What else is going on?

Research + Medicine
 

Cannabis use is linked to epigenetic aging, with evidence suggesting that effects may be due to hydrocarbon inhalation among cannabis smokers. Link 

Long-term cannabis use predicted smaller hippocampal volume and cognitive deficits in midlife – including lower IQ, poorer processing speed, and memory and attention problems. Link

Study shows that bias in cannabis convictions for Māori people continues, with researchers calling for New Zealand Government to move forward with cannabis law reform. Link 

New review could guide physicians on potential differential benefits of plant-based versus synthetic cannabinoids for easing behavioral and psychological symptoms of dementia. Link 

Veterans with PTSD who use cannabis more than weekly at greater risk of depression, anxiety, and suicidal ideation, as well as scoring lower in cognitive functioning. Link 

Cannabis improves social and cognitive impairments in autism spectrum disorder, according to review. Link

Testing + Processing
 

Activity-based screening demonstrates excellent sensitivity in detection of synthetic cannabinoid receptors agonists, with machine learning showing promise for future analytical methods. Link

New ultra-high-performance liquid chromatography diode-array detector for rapid quantification of up to sixteen cannabinoids validated for analysis of hemp concentrates. Link 

Hand-held Raman spectroscopy enables highly accurate differentiation between young male and female hemp plants based on different concentrations of carotenoids. Link 

Business + Regulation 
 

New Jersey prepares for $2 billion recreational cannabis market, with projections suggesting it will beat New York and Massachusetts in adult-use sales. Link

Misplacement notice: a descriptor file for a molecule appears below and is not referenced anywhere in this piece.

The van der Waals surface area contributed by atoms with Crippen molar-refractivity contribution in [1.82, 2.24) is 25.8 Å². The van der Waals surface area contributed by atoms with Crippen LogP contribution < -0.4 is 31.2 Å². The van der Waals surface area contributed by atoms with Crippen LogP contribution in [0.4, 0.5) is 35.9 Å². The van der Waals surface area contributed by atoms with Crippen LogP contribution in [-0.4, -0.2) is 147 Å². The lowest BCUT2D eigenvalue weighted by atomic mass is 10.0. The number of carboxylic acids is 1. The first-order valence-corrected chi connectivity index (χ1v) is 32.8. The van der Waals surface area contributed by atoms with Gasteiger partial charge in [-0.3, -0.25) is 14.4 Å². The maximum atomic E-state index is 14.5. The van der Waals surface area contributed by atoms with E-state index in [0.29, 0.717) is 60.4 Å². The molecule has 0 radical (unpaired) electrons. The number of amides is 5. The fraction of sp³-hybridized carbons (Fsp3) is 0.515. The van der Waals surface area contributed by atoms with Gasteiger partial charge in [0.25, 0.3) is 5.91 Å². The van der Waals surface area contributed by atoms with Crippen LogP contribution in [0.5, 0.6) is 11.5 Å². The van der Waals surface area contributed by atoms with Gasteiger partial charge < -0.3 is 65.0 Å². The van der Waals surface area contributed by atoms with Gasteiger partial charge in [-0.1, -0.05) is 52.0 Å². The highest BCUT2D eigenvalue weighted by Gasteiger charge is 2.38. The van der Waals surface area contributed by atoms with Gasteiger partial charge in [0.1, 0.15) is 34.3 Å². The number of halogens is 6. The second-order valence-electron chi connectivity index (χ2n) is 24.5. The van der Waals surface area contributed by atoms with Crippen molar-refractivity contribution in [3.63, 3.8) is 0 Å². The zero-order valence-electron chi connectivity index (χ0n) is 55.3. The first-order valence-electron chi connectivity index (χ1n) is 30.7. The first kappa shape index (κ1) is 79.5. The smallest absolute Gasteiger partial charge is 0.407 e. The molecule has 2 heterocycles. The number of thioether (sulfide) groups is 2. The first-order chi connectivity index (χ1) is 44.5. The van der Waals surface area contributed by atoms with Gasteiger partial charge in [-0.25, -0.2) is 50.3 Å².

All eyes on Europe as France enters the medical cannabis market. Link

Bipartisan congressional lawmakers implore Biden to push UN to end international cannabis ban. Link

Federal cannabis prosecutions drop, with fewer than 1,000 people charged in cannabis trafficking cases in 2021. Link

U.S. Department of Transportation proposes new cannabis testing policy to reduce false positives. Link

US House of Representatives set to vote on comprehensive cannabis legalization bill, but vote will be largely symbolic unless Senate approval follows. Link

US Senate approves cannabis reform bill, streamlining cannabis research applications and encouraging FDA to develop cannabis-derived medication. Link 

Hodges Review will assess UK regulation and public policy relating to legal cannabis industry, and underline recommendations going forward. Link

And Finally...

Chew your ear off

Mike Tyson’s cannabis company is making edibles in the shape of an ear. That’s it. That’s the tweet. 

(And I mean that quite literally). Greg Baroth's recent viral tweet about Tyson’s latest launch has no doubt helped the gummies reach new heights of fame. And, according to one (I’m sure unbiased source), “These ears actually taste good!”

The gummies, called “Mike Bites” (yes, really), reference the boxer’s infamous 1997 heavyweight championship match against Evander Holyfield – you know, that great sporting moment when Tyson bit off a chunk of his opponent’s ear… Though some have called it the greatest marketing move of all time, others have called for Holyfield to get the proper credit he deserves (it was his ear after all). And I’m sure a good proportion of the population will simply find it distasteful (no pun intended) and move on.

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About the Authors
Lauren Robertson

By the time I finished my degree in Microbiology I had come to one conclusion – I did not want to work in a lab. Instead, I decided to move to the south of Spain to teach English. After two brilliant years, I realized that I missed science, and what I really enjoyed was communicating scientific ideas – whether that be to four-year-olds or mature professionals. On returning to England I landed a role in science writing and found it combined my passions perfectly. Now at Texere, I get to hone these skills every day by writing about the latest research in an exciting, creative way.


Margot Lespade

Margot Lespade, Associate Editor, The Cannabis Scientist